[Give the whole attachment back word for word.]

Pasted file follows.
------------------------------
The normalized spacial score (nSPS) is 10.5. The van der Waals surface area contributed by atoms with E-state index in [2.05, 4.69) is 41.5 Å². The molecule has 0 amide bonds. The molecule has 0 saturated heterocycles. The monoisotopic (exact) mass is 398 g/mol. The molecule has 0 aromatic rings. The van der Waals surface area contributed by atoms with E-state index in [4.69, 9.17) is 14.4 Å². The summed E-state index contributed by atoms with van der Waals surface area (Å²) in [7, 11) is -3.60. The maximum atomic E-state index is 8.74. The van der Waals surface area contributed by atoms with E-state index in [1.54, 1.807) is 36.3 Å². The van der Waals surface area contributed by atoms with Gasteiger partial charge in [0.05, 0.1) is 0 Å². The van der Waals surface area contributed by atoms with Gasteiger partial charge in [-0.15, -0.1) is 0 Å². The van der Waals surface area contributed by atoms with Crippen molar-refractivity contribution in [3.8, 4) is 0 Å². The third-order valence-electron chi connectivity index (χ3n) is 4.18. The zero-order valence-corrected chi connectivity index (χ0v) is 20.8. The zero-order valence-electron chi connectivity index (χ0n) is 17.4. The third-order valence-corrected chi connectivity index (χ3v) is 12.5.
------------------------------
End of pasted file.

The normalized spacial score (nSPS) is 10.5. The van der Waals surface area contributed by atoms with E-state index in [2.05, 4.69) is 41.5 Å². The molecule has 0 amide bonds. The molecule has 0 saturated heterocycles. The monoisotopic (exact) mass is 398 g/mol. The molecule has 0 aromatic rings. The van der Waals surface area contributed by atoms with E-state index in [4.69, 9.17) is 14.4 Å². The summed E-state index contributed by atoms with van der Waals surface area (Å²) in [7, 11) is -3.60. The maximum atomic E-state index is 8.74. The van der Waals surface area contributed by atoms with E-state index in [1.54, 1.807) is 36.3 Å². The van der Waals surface area contributed by atoms with Gasteiger partial charge in [0.05, 0.1) is 0 Å². The van der Waals surface area contributed by atoms with Gasteiger partial charge in [-0.15, -0.1) is 0 Å². The van der Waals surface area contributed by atoms with Crippen molar-refractivity contribution in [3.8, 4) is 0 Å². The third-order valence-electron chi connectivity index (χ3n) is 4.18. The zero-order valence-corrected chi connectivity index (χ0v) is 20.8. The zero-order valence-electron chi connectivity index (χ0n) is 17.4. The third-order valence-corrected chi connectivity index (χ3v) is 12.5.